A 45-year-old teaching assistant hanged herself after taking prescribed anti-depressants, an inquest was told.
Sandra Mackie was found by her husband, Norman, hanging from a tree in the back garden of their home in Parkstone, Poole, Dorset, on 13 September.
She had initially refused to take the tablets because she feared the side effects, "one of which was suicide or thoughts of suicide", said Mr Mackie.
Coroner Sheriff Payne recorded a verdict of suicide.
'Fairly safe antidepressant'
The mother-of-three had suffered a dislocated hip and was bed bound for about six weeks.
Her husband, a taxi driver, said she found that "frustrating because she was quite an active person".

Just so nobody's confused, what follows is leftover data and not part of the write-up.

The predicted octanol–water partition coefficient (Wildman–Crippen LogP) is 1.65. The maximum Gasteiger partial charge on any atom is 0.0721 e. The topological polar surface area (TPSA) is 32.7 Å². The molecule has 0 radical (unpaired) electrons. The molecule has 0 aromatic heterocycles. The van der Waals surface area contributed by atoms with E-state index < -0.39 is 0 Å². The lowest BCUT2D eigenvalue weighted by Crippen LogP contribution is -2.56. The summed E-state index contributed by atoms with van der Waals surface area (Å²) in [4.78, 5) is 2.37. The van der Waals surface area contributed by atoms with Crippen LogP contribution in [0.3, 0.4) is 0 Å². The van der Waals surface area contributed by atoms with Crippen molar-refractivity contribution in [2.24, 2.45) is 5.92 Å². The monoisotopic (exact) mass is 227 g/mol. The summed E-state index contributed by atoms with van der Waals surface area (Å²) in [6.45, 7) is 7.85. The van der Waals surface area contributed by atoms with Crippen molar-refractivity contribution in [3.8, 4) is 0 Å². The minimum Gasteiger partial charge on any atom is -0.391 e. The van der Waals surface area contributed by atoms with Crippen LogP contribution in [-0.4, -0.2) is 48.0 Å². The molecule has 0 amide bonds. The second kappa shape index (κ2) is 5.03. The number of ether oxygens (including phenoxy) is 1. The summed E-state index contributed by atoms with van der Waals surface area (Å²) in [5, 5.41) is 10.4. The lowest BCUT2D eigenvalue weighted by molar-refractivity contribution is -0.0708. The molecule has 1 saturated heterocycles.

Dr John Lovejoy prescribed her with the antidepressant Citalopram and saw her on a weekly basis during August, this year.
Mr Mackie said he himself had "practically bullied her to take the tablets", she began to take them and said she had not experienced any thoughts of suicide.
Condition 'greatly improved'
Dr Lovejoy said Mrs Mackie began to take the tablets because he had told her that he would have to involve psychiatric services if she continued to refuse the medication.
Coroner Sheriff Payne said Citalopram was a "fairly standard, fairly safe antidepressant" and that she appeared to have "greatly improved" after taking the tablets.
But when Mr Mackie returned from his early morning shift driving his taxi, he discovered his wife hanging from the tree in their garden.
The cause of death was given as hanging with depression as the other significant condition.